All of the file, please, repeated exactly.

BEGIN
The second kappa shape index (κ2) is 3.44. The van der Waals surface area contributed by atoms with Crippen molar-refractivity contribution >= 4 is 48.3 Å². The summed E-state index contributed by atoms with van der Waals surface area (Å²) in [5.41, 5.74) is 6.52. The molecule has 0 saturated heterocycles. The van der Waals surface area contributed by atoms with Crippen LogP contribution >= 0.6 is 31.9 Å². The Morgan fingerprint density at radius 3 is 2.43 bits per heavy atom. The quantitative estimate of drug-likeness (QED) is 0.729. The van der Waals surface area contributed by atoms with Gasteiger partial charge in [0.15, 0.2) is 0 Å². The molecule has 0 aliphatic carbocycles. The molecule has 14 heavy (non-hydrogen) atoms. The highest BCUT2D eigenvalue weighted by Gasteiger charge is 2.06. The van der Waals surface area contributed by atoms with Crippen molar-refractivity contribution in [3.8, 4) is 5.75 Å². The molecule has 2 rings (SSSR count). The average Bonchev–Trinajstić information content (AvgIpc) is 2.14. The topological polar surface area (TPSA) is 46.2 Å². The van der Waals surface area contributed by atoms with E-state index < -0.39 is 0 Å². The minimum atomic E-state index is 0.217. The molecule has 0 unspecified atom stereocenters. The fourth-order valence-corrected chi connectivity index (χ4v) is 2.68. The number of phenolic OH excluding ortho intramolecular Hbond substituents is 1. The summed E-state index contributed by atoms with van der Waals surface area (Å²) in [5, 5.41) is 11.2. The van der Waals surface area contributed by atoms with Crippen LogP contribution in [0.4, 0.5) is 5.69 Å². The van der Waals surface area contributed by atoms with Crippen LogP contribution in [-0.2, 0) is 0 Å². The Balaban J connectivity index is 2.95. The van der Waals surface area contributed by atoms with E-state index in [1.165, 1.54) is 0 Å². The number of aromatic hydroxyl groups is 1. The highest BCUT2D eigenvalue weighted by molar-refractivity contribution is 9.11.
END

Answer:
The second kappa shape index (κ2) is 3.44. The van der Waals surface area contributed by atoms with Crippen molar-refractivity contribution >= 4 is 48.3 Å². The summed E-state index contributed by atoms with van der Waals surface area (Å²) in [5.41, 5.74) is 6.52. The molecule has 0 saturated heterocycles. The van der Waals surface area contributed by atoms with Crippen LogP contribution >= 0.6 is 31.9 Å². The Morgan fingerprint density at radius 3 is 2.43 bits per heavy atom. The quantitative estimate of drug-likeness (QED) is 0.729. The van der Waals surface area contributed by atoms with Gasteiger partial charge in [0.15, 0.2) is 0 Å². The molecule has 0 aliphatic carbocycles. The molecule has 14 heavy (non-hydrogen) atoms. The highest BCUT2D eigenvalue weighted by Gasteiger charge is 2.06. The van der Waals surface area contributed by atoms with Crippen molar-refractivity contribution in [3.8, 4) is 5.75 Å². The molecule has 2 rings (SSSR count). The average Bonchev–Trinajstić information content (AvgIpc) is 2.14. The topological polar surface area (TPSA) is 46.2 Å². The van der Waals surface area contributed by atoms with E-state index < -0.39 is 0 Å². The minimum atomic E-state index is 0.217. The molecule has 0 unspecified atom stereocenters. The fourth-order valence-corrected chi connectivity index (χ4v) is 2.68. The number of phenolic OH excluding ortho intramolecular Hbond substituents is 1. The summed E-state index contributed by atoms with van der Waals surface area (Å²) in [5, 5.41) is 11.2. The van der Waals surface area contributed by atoms with Crippen LogP contribution in [0.4, 0.5) is 5.69 Å². The van der Waals surface area contributed by atoms with Crippen LogP contribution in [-0.2, 0) is 0 Å². The Balaban J connectivity index is 2.95. The van der Waals surface area contributed by atoms with E-state index in [1.165, 1.54) is 0 Å². The number of aromatic hydroxyl groups is 1. The highest BCUT2D eigenvalue weighted by molar-refractivity contribution is 9.11.